When successfully harnessed and leveraged, Big Data can give organizations insights into their business operations that enable better decision-making and add value across throughout supply chains, according to a white paper written by Oklahoma State University School of Industrial Engineering and Management graduate student Ishita Gupta and Dr. Manjunath Kamath, professor. The pair researched “Adding Value to Manufacturing, Retail, Supply Chain, and Logistics Operations with Big Data Analytics” through a grant funded by MHI’s Solutions Community and the College Industry Council on Material Handling Education (CICMHE).
In the paper, the researchers note that the challenges of utilizing Big Data include the sheer volume of information generated daily across multiple forms (structured, semi-structured, and unstructured) and from numerous sources (transactional systems, log files, GPS devices, smartphones, RFID readers, surveillance cameras, sensor networks, Internet of Things, social media, and more). Not only must the data be stored, but its trustworthiness must also be assessed.
To help supply chain managers gain a better understanding of Big Data, the paper explores different potential sources, storage options, and analysis techniques, including:
- Descriptive Analytics, which summarizes the data and converts it into useful information. This technique is used by 90% of today’s organizations, according to Gupta and Kamath. It is often applied to historical data, providing insight into past behaviors that can shed light on factors that might impact the company’s future.
- Predictive Analytics, which offers a view of future outcomes by utilizing more sophisticated analysis techniques, as well as statistical predictions and machine learning. Particularly valuable in forecasting, it is used to detect clusters, tendencies, and exceptions. It can help a company set realistic goals and expectations, as well as plan more effectively.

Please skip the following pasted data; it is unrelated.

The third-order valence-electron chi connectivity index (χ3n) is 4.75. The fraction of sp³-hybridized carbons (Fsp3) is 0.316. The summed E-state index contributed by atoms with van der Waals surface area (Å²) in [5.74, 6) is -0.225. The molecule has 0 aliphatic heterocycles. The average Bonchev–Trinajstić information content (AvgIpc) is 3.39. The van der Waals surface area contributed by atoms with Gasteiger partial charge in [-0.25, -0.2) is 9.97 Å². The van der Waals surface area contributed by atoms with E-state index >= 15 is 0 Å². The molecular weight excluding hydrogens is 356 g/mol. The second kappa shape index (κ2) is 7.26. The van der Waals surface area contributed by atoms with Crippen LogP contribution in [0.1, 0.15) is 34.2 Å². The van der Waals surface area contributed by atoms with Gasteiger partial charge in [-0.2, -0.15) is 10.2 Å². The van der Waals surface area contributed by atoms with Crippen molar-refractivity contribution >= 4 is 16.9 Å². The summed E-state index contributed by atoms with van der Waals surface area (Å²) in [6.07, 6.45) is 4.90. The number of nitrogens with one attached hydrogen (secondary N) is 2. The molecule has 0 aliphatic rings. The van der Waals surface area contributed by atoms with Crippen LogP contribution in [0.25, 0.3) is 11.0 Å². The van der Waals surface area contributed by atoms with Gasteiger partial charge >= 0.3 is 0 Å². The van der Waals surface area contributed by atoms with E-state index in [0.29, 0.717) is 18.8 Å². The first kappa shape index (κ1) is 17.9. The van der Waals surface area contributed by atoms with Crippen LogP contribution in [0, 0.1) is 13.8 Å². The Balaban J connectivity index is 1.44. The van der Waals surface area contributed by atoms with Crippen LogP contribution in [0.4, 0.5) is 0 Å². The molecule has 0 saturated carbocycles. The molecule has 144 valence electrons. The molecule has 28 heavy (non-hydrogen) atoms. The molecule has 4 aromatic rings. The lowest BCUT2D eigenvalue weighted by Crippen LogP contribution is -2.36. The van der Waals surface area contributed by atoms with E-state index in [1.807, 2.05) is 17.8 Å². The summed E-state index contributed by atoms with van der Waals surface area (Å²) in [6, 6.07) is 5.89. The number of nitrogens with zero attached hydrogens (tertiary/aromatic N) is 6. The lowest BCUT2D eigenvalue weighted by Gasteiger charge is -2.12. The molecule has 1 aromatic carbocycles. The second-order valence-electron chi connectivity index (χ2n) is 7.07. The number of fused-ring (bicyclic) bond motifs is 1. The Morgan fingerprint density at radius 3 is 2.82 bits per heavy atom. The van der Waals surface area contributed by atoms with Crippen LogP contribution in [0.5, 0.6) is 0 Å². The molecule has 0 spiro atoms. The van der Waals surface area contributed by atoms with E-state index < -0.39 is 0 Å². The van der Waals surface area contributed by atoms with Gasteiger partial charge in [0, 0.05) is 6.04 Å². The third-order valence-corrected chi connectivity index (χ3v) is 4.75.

- Prescriptive Analytics, a sophisticated technique that considers multiple sets of options and then makes a recommendation about a best possible solution for a given scenario. It helps a company better understand what potential occurrences may happen, as well as develop appropriate responses to such situations.
Additionally, the researchers present several use cases for Big Data analytics applications across manufacturing, retail, supply chain, and transportation/logistics. These examples illustrate the value of Big Data, including the ability to make better decisions, optimize the use of resources, improve process quality, and enhance operational performance. Among the companies highlighted are:
- Raytheon, which used Big Data to gain greater insight into their suppliers’ financial stability, performance, and availability. The company also leveraged Big Data to speed product development and reduce time to market by better aligning engineers, suppliers, and customers.
- Lennox International, which applied Big Data analytics to an integrated forecasting system that more accurately predicted customer needs in order to deliver better service through automated planning.
- Walmart, which improved its inventory management processes through Big Data streaming analytics, real-time data delivery, and frequent updates for more accurate analysis of store performance.
- Levi Strauss & Co., which used the Internet of Things and predictive analytics of Big Data to more accurately track items in-store using RFID tags. This helped to maintain inventory location accuracy and avoid lost sales.
- Amazon, which leveraged Big Data in three separate areas: pre-packing of outbound items prior to receiving customer orders; flexible automation through robotics that transport items from storage to forward picking; and drone-based delivery to locations within 30 minutes of the warehouse.
- Logivations, which applied Big Data analytics to improve storage efficiency and picking productivity by analyzing and simulating alternative layouts in an existing warehouse. The company also optimized picking accuracy, inventory turns, and warehouse productivity with camera-guided autonomous vehicles bearing sensors that captured shelf weight and weight on forklift in real time.
- UPS, which optimized 55,000 North American delivery routes to save $400 million per year via Big Data analytics. The process also allowed the carrier to cut emissions as well as costs by automatically selecting the best transportation mode per shipment.
- DHL, which used Big Data to optimize initial route planning based on incoming shipment information, reducing mileage, costs, and emissions. The carrier also applied Big Data analytics to efficiently re-route shipments to avoid disruptions, and to improve delivery accuracy in areas where address information is poor or limited.
Want to learn more about how Big Data analytics can bring value to your operations? The white paper is available as a free download, here.